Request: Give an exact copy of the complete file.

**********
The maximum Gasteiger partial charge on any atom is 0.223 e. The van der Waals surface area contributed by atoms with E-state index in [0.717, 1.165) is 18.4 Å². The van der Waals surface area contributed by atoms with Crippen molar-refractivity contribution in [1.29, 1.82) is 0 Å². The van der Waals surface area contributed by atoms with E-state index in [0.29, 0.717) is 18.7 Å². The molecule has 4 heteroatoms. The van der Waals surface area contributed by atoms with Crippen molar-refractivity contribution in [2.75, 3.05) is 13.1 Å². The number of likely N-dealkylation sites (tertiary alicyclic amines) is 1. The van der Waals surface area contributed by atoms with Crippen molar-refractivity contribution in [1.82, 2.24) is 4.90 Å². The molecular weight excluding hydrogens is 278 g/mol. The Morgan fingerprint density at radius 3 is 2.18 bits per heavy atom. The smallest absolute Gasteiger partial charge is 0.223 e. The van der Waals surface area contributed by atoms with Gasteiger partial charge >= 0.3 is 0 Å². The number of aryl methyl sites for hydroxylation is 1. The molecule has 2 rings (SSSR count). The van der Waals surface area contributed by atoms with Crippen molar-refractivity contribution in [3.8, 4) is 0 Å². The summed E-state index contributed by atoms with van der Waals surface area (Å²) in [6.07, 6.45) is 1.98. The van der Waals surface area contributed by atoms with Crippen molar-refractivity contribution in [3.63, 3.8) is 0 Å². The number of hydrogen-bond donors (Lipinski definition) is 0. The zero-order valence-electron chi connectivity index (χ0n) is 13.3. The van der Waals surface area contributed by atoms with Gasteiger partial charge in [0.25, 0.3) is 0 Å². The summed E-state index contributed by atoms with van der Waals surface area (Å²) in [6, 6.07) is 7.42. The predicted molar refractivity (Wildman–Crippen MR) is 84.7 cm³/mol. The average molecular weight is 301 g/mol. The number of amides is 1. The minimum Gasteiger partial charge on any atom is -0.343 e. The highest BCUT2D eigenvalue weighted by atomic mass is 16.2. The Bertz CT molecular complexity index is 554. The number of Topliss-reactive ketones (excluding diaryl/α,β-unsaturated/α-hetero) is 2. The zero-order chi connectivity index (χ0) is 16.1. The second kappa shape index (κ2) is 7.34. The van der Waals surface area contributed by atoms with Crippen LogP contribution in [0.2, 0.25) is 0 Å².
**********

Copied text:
The maximum Gasteiger partial charge on any atom is 0.223 e. The van der Waals surface area contributed by atoms with E-state index in [0.717, 1.165) is 18.4 Å². The van der Waals surface area contributed by atoms with Crippen molar-refractivity contribution in [1.29, 1.82) is 0 Å². The van der Waals surface area contributed by atoms with E-state index in [0.29, 0.717) is 18.7 Å². The molecule has 4 heteroatoms. The van der Waals surface area contributed by atoms with Crippen molar-refractivity contribution in [2.75, 3.05) is 13.1 Å². The number of likely N-dealkylation sites (tertiary alicyclic amines) is 1. The van der Waals surface area contributed by atoms with Crippen molar-refractivity contribution in [1.82, 2.24) is 4.90 Å². The molecular weight excluding hydrogens is 278 g/mol. The Morgan fingerprint density at radius 3 is 2.18 bits per heavy atom. The smallest absolute Gasteiger partial charge is 0.223 e. The van der Waals surface area contributed by atoms with Gasteiger partial charge >= 0.3 is 0 Å². The number of aryl methyl sites for hydroxylation is 1. The molecule has 2 rings (SSSR count). The van der Waals surface area contributed by atoms with Crippen molar-refractivity contribution in [3.8, 4) is 0 Å². The summed E-state index contributed by atoms with van der Waals surface area (Å²) in [6.07, 6.45) is 1.98. The van der Waals surface area contributed by atoms with Crippen molar-refractivity contribution in [3.63, 3.8) is 0 Å². The number of hydrogen-bond donors (Lipinski definition) is 0. The zero-order valence-electron chi connectivity index (χ0n) is 13.3. The van der Waals surface area contributed by atoms with Gasteiger partial charge in [0.25, 0.3) is 0 Å². The summed E-state index contributed by atoms with van der Waals surface area (Å²) in [6, 6.07) is 7.42. The predicted molar refractivity (Wildman–Crippen MR) is 84.7 cm³/mol. The average molecular weight is 301 g/mol. The number of amides is 1. The minimum Gasteiger partial charge on any atom is -0.343 e. The highest BCUT2D eigenvalue weighted by atomic mass is 16.2. The Bertz CT molecular complexity index is 554. The number of Topliss-reactive ketones (excluding diaryl/α,β-unsaturated/α-hetero) is 2. The zero-order chi connectivity index (χ0) is 16.1. The second kappa shape index (κ2) is 7.34. The van der Waals surface area contributed by atoms with Crippen LogP contribution in [0.2, 0.25) is 0 Å².